Joint Venture Announced
Facebook has announced a joint venture with the large Canadian gaming engine, Unity, meaning that web, iOS, and Android gaming app developers can use the network’s social and identity features to enhance their players’ gaming experience.
The partnership enables developers to continue to write code in the same way they are used to, but with additional social features for inviting friends, requests, and sharing, no matter what device they are using.
Developers will also get access to Facebook’s cloud-based platform that provides storage for user authentication, leaderboards and cloud saving; this will enable developers to grow their games with a more engaged and connected network of players.
In addition to this, developers will be able to import their mobile game to Facebook with a single line of code.
Unity is the game engine with the most developers working with it and it has around 90 million active users playing its games on Facebook (an increase of 30 million users this year alone); the partnership with Facebook means new developers should be attracted by the opportunity to gain a larger audience share through their games.
Facebook’s Changing Focus
Most of the recent Facebook announcements seem to be geared towards their push into mobile and midcore gaming. Just recently the social network announced that around 41 per cent of its $1.4 billion advertising revenue came from mobile.
We have seen other moves in preparation for a greater focus on mobile gaming, such as the recent drive into mobile game publishing.
The partnership also confirms what was widely reported earlier this year: Facebook is going after a different calibre of gamer, namely midcore or hardcore gamers who have previously been unable to play their games on the network. Traditionally better known for its lighter, more casual gaming environment, that may be about to change.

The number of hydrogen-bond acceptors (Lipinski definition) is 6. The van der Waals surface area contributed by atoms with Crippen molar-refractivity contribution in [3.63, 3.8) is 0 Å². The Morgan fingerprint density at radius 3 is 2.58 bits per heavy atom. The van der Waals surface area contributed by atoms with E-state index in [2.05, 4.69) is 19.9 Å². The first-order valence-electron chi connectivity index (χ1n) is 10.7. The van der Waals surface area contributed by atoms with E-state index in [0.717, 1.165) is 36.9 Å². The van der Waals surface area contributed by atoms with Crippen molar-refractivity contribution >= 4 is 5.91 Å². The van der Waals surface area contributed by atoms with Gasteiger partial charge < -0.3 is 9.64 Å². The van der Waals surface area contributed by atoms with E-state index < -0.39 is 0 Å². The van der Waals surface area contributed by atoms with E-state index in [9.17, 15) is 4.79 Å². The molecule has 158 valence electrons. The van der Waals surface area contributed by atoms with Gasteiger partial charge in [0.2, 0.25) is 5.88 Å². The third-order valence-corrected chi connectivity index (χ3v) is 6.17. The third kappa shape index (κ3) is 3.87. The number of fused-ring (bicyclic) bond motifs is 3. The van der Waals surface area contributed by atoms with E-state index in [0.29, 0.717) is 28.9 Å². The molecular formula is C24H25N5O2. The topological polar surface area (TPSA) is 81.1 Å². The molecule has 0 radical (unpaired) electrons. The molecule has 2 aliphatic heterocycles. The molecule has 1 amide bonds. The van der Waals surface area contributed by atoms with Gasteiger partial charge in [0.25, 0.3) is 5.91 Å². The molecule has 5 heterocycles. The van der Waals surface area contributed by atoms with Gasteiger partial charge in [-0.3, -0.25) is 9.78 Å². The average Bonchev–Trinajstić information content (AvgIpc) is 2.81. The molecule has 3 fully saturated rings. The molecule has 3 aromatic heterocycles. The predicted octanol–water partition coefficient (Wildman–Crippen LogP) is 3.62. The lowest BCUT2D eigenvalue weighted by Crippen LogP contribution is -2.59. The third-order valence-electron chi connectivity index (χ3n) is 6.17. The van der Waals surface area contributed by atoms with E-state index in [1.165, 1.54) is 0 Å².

In targeting more of the richer, interactive 3-D style of game, Facebook’s product manager George Lee said.
“We’ve always felt that we didn’t really supply the right infrastructure [for core games]…You see a lot of people here at Facebook playing those kinds of games on other platforms. We were kind of unhappy that we couldn’t supply the same kind of experience on Facebook, and we work here. It was a chip on our shoulder.”
What’s the Facebook Gaming Future?
In light of the above comments the new Facebook SDK makes perfect sense. The network is trying to attract the harder core game developers to bring their audience share over, by making it easier to integrate new and more sophisticated games into the platform.
We can expect to see more action, adventure, and first-person shooter games that are currently usually played on consoles; they will be able to be played on the Web, on the iOS platform and on Android devices. So the collection of options for Facebook’s 260 million plus game players will certainly expand.
Game makers will benefit from a build-once, publish-everywhere process: something that always goes down well with developers, many of which have come from the typical fragmented environments we have seen in the past.